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2 Reasons I Choose to Invest in Individual Stocks Over Index Funds

Index funds have been a popular investment choice of late. This is perhaps more so ever since Warren Buffett said years ago that index funds are the best investment option for most average investors.

However, I would like to take a different angle and suggest two reasons why capable investors should try to actively manage their own portfolio instead of relying on an index fund.

Control

Perhaps one of the biggest drawbacks of investing in index funds is that investors have little say over where their money is allocated. For instance, if you are invested in an index fund that is tracking the Straits Times Index (SGX: ^STI), your money will be automatically allocated to the 30 blue chip stocks that make up the index. You have no say as to the weighting of each stock, or if you wish to exclude any of the 30 companies.

On the other hand, if you manage your own portfolio, you have the freedom to pick and choose the stocks that you believe will outperform, while leaving out others you think have limited potential.

Furthermore, some investors who have personal preferences may want to avoid investing in certain areas such as the oil and gas sector, pharmaceuticals, the “sin” sectors, or others. If you invest in an index fund that consists of any of such stocks, your say in whether to own such stocks is zero, and you will have to invest in all the stocks that make up the index.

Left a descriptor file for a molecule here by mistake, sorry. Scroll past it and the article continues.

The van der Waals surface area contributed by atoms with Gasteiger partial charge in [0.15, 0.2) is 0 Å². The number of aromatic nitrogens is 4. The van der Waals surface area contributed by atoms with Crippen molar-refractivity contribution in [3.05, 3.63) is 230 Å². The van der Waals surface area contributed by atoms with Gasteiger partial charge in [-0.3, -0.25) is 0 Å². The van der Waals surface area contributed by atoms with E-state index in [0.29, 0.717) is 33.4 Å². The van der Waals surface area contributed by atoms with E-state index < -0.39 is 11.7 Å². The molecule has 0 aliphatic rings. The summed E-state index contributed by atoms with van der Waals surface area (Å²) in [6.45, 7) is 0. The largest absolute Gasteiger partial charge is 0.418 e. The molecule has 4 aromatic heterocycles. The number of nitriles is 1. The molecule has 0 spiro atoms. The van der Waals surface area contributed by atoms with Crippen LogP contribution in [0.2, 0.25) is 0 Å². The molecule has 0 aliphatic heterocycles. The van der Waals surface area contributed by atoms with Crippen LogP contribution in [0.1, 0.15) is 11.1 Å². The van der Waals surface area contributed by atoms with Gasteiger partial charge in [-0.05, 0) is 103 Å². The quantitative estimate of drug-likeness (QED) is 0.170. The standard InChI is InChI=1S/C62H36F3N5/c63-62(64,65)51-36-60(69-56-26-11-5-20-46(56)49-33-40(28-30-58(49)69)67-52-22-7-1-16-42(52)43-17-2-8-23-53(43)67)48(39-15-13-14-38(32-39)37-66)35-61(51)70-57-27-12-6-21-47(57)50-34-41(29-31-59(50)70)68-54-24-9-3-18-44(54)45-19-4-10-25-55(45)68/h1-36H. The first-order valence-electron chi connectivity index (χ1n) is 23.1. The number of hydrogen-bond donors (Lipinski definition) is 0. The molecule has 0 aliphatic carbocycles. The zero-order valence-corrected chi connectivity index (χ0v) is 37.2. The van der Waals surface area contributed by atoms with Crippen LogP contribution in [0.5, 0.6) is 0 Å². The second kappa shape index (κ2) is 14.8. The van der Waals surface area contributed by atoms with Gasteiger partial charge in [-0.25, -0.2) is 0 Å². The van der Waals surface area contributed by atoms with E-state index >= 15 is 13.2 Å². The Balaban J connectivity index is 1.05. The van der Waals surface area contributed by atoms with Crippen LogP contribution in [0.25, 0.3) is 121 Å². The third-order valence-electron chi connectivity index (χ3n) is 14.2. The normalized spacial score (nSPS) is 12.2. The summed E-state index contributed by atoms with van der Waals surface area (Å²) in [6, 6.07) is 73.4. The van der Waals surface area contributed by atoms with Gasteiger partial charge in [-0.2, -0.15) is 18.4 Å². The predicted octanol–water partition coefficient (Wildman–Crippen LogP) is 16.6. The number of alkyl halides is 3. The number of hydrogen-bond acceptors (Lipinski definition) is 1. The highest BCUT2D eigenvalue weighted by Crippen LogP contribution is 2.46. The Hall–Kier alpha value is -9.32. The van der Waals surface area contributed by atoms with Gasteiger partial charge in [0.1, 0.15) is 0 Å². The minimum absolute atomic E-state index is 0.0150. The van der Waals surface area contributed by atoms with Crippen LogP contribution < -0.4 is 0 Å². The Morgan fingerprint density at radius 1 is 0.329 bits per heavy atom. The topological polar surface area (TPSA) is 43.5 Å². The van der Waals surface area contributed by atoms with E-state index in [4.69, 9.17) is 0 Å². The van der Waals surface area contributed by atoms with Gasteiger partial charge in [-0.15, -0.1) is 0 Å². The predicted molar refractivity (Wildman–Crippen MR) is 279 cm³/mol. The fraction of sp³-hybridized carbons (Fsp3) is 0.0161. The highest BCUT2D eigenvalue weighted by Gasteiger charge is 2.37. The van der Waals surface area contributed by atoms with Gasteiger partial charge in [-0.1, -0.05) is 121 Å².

Outperformance

Investors who invest in individual stocks over index funds have the potential to reap better returns than the index. Owning an index fund, on the other hand, guarantees that you track the overall market’s return and have no chance of outperforming the market as a whole.

Make no mistake, I am not saying outperforming the index is easy to achieve. Most retail investors (and many professionals as well!) who invest in individual stocks end up with poor returns. This is because they employ poor stock picking strategies, or allow emotions to enter their decision making process. Choosing stocks that can outperform the market requires diligent research, knowledge, and emotional control.

Therefore, if and only if you believe you have the requisite traits, then building your own portfolio will be the better option.

The Foolish bottom line

There are many factors to consider before deciding whether to actively or passively invest your hard-earned money. If you have little time on your hands, or are not interested in researching stocks, then passive investing via index funds may be the right option. However, if you have the know-how and an interest in business and stocks, then managing your own portfolio will be more rewarding.

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The information provided is for general information purposes only and is not intended to be personalised investment or financial advice.